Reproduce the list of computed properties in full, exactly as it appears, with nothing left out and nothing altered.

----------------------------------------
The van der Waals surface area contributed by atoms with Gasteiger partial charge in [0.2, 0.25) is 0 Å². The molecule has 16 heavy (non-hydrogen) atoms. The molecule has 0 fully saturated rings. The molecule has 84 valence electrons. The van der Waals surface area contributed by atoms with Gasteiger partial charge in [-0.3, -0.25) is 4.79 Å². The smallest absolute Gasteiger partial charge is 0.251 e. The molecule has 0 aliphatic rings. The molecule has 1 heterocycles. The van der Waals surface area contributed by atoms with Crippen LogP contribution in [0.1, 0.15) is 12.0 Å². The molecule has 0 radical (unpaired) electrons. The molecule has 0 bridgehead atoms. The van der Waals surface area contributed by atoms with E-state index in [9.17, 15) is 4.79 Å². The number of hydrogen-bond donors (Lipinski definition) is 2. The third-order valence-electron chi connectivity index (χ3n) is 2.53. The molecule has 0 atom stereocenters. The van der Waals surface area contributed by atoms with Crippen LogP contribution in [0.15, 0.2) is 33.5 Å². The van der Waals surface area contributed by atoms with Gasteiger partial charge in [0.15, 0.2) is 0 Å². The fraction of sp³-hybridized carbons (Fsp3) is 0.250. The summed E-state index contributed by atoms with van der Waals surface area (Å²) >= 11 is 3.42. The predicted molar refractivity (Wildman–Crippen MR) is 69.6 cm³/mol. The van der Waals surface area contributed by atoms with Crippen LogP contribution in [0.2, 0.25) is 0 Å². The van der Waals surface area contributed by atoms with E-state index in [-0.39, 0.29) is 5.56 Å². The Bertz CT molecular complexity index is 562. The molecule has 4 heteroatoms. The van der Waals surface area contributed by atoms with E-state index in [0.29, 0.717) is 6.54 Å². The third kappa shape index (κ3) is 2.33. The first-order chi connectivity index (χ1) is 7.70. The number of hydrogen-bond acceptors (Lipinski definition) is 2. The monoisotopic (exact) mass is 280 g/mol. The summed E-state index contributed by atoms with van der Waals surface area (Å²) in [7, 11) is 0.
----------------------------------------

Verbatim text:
The van der Waals surface area contributed by atoms with Gasteiger partial charge in [0.2, 0.25) is 0 Å². The molecule has 16 heavy (non-hydrogen) atoms. The molecule has 0 fully saturated rings. The molecule has 84 valence electrons. The van der Waals surface area contributed by atoms with Gasteiger partial charge in [-0.3, -0.25) is 4.79 Å². The smallest absolute Gasteiger partial charge is 0.251 e. The molecule has 0 aliphatic rings. The molecule has 1 heterocycles. The van der Waals surface area contributed by atoms with Crippen LogP contribution in [0.1, 0.15) is 12.0 Å². The molecule has 0 radical (unpaired) electrons. The molecule has 0 bridgehead atoms. The van der Waals surface area contributed by atoms with E-state index in [9.17, 15) is 4.79 Å². The number of hydrogen-bond donors (Lipinski definition) is 2. The third-order valence-electron chi connectivity index (χ3n) is 2.53. The molecule has 0 atom stereocenters. The van der Waals surface area contributed by atoms with Crippen LogP contribution in [0.15, 0.2) is 33.5 Å². The van der Waals surface area contributed by atoms with Gasteiger partial charge in [0.15, 0.2) is 0 Å². The fraction of sp³-hybridized carbons (Fsp3) is 0.250. The summed E-state index contributed by atoms with van der Waals surface area (Å²) >= 11 is 3.42. The predicted molar refractivity (Wildman–Crippen MR) is 69.6 cm³/mol. The van der Waals surface area contributed by atoms with Crippen LogP contribution in [0.2, 0.25) is 0 Å². The van der Waals surface area contributed by atoms with E-state index in [-0.39, 0.29) is 5.56 Å². The Bertz CT molecular complexity index is 562. The molecule has 4 heteroatoms. The van der Waals surface area contributed by atoms with E-state index in [0.29, 0.717) is 6.54 Å². The third kappa shape index (κ3) is 2.33. The first-order chi connectivity index (χ1) is 7.70. The number of hydrogen-bond acceptors (Lipinski definition) is 2. The monoisotopic (exact) mass is 280 g/mol. The summed E-state index contributed by atoms with van der Waals surface area (Å²) in [7, 11) is 0.